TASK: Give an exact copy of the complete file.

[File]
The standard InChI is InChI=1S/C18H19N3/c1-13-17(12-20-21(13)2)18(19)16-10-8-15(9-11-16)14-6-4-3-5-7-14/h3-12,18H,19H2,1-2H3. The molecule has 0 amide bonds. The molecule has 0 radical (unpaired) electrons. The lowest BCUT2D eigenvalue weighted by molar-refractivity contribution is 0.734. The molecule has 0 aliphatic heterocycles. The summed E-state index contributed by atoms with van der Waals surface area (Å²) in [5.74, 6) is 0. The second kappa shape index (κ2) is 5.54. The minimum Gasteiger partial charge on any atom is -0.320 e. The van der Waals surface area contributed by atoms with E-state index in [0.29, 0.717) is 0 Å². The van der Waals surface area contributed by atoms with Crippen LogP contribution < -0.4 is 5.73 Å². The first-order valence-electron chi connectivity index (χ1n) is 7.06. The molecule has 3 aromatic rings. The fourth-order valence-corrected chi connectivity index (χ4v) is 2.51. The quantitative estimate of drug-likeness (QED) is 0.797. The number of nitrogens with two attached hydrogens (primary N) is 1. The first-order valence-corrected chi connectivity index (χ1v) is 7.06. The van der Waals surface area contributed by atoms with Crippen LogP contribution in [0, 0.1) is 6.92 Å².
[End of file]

The standard InChI is InChI=1S/C18H19N3/c1-13-17(12-20-21(13)2)18(19)16-10-8-15(9-11-16)14-6-4-3-5-7-14/h3-12,18H,19H2,1-2H3. The molecule has 0 amide bonds. The molecule has 0 radical (unpaired) electrons. The lowest BCUT2D eigenvalue weighted by molar-refractivity contribution is 0.734. The molecule has 0 aliphatic heterocycles. The summed E-state index contributed by atoms with van der Waals surface area (Å²) in [5.74, 6) is 0. The second kappa shape index (κ2) is 5.54. The minimum Gasteiger partial charge on any atom is -0.320 e. The van der Waals surface area contributed by atoms with E-state index in [0.29, 0.717) is 0 Å². The van der Waals surface area contributed by atoms with Crippen LogP contribution < -0.4 is 5.73 Å². The first-order valence-electron chi connectivity index (χ1n) is 7.06. The molecule has 3 aromatic rings. The fourth-order valence-corrected chi connectivity index (χ4v) is 2.51. The quantitative estimate of drug-likeness (QED) is 0.797. The number of nitrogens with two attached hydrogens (primary N) is 1. The first-order valence-corrected chi connectivity index (χ1v) is 7.06. The van der Waals surface area contributed by atoms with Crippen LogP contribution in [0, 0.1) is 6.92 Å².